Sheep! Move your bloody arses or I'll swat you with a BA blanket and flick cold coffee on your wool. Oh yes, I'm prepared for all eventualities.
Several worried texts, a couple of calls and an email had me leaving the office yesterday two hours early to pick up Rose from netball, as apparently it was going to snow. A man down the hall insisted on escorting me to my car through a couple of pathetic flakes and hanging about like a bad smell to make sure it started. My eyeballs couldn't have rolled back further in my head as he approved the blanket lightfingered Rose liberated from British Airways a few weeks ago, that was crumpled on the floor of my Jeep. I sniggered 'half a Starbucks left from this morning, might come in handy too.'
It took me an hour and a half to make the 25-minute journey to netball practice. The snow was coming down pretty fast and furious by this point and the traffic was averaging ten miles per hour. The netball coach was standing outside with a roll-up in his mouth, watching the girls belt about in shorts through what was by now very thick snowfall. I grabbed Rose and her chum Leona and popped them in the car to drop Leona at home.
Leona's mum Natasha is an artist who also makes tiny celebrity pixie shoes, and yes, it is as surreal as it sounds. She said, 'you'll never get home in this, stay here. The radio says it'll get worse. I'll light a fire and make hot chocolate. It'll be like in a film.' Pffft. How I snorted. Rose, disappointed at no emergency sleepover, slumped in the front seat. Off we set.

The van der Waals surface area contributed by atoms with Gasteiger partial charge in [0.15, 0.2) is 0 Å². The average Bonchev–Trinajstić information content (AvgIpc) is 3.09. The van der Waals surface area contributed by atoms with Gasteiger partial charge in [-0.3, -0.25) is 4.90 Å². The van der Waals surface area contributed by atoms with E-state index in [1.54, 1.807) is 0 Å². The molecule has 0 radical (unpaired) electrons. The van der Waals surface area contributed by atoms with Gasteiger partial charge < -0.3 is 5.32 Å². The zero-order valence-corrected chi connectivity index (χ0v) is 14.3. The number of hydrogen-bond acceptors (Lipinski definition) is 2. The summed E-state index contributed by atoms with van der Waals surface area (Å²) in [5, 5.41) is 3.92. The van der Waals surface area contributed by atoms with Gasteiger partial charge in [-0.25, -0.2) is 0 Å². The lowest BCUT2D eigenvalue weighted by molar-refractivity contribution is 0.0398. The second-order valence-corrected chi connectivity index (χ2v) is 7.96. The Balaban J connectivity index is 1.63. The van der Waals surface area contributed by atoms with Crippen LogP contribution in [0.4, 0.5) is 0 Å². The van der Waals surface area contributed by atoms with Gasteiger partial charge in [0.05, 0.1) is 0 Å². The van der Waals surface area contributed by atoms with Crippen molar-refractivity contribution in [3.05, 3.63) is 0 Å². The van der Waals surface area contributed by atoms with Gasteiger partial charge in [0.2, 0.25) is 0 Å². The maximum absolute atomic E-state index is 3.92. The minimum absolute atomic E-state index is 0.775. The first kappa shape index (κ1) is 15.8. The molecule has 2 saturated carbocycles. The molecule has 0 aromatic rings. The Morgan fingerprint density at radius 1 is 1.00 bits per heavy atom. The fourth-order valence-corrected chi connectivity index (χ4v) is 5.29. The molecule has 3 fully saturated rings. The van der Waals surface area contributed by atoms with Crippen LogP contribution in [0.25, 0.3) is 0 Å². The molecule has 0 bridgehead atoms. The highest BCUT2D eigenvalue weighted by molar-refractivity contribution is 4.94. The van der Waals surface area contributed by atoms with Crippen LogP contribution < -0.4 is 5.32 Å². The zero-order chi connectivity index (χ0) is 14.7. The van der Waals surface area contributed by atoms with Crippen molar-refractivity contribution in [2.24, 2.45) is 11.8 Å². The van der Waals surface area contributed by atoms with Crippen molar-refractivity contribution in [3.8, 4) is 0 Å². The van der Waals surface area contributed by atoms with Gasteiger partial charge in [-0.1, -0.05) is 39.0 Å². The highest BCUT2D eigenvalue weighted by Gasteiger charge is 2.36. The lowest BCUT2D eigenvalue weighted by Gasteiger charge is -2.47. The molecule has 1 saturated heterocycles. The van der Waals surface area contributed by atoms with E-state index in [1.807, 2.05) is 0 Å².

Two hours and a fruitless, frozen and frighteningly skiddy half a mile later, we were back. Natasha was black-faced and red-eyed. 'I've set the house on fire,' she said. And she had. In the slowly dispersing smoke, a man was pouring water on the rug and brandy into a glass. 'You'd better have one too,' he said and crept carefully off into the white night. 'It's like being in a film,' said the faerie cobbler several times as we ate dinner, watched the girls build a snowman, chatted to a random bloke from New York who was passing the gate, listened to the snow cracking her ancient iron drainpipes, sat on the Aga to warm our frozen arses, popped a bottle of Champagne and made Jerry Hall's miniature cowboy boots dance on our fingers across the floor of her studio.
We finally made it home this afternoon at 2pm. We gave two hitchhikers a ride. They had both abandoned their cars. I positively oozed Dunkirk spirit. Rose had the blanket on her knees and I considered splitting the cold latte with the strangers. The 12 mile journey was littered with abandoned cars and a Morrison's lorry had jacknifed across the big roundabout and sat empty. Tree branches had fallen, and we listened to the local radio station taking calls from pretty much the entire county who had also been taken in by strangers. There were a couple of hairy brake-lock moments, but we made it. There has never been snow like it in these parts. The Colonel was waiting with two bum-shaped rubber sledge things we bought in Denmark on the offchance, and he, the bots and I have spent the afternoon whizzing down a hill and filling each other's collars with handfuls of snow.
Really, it's been just like a film.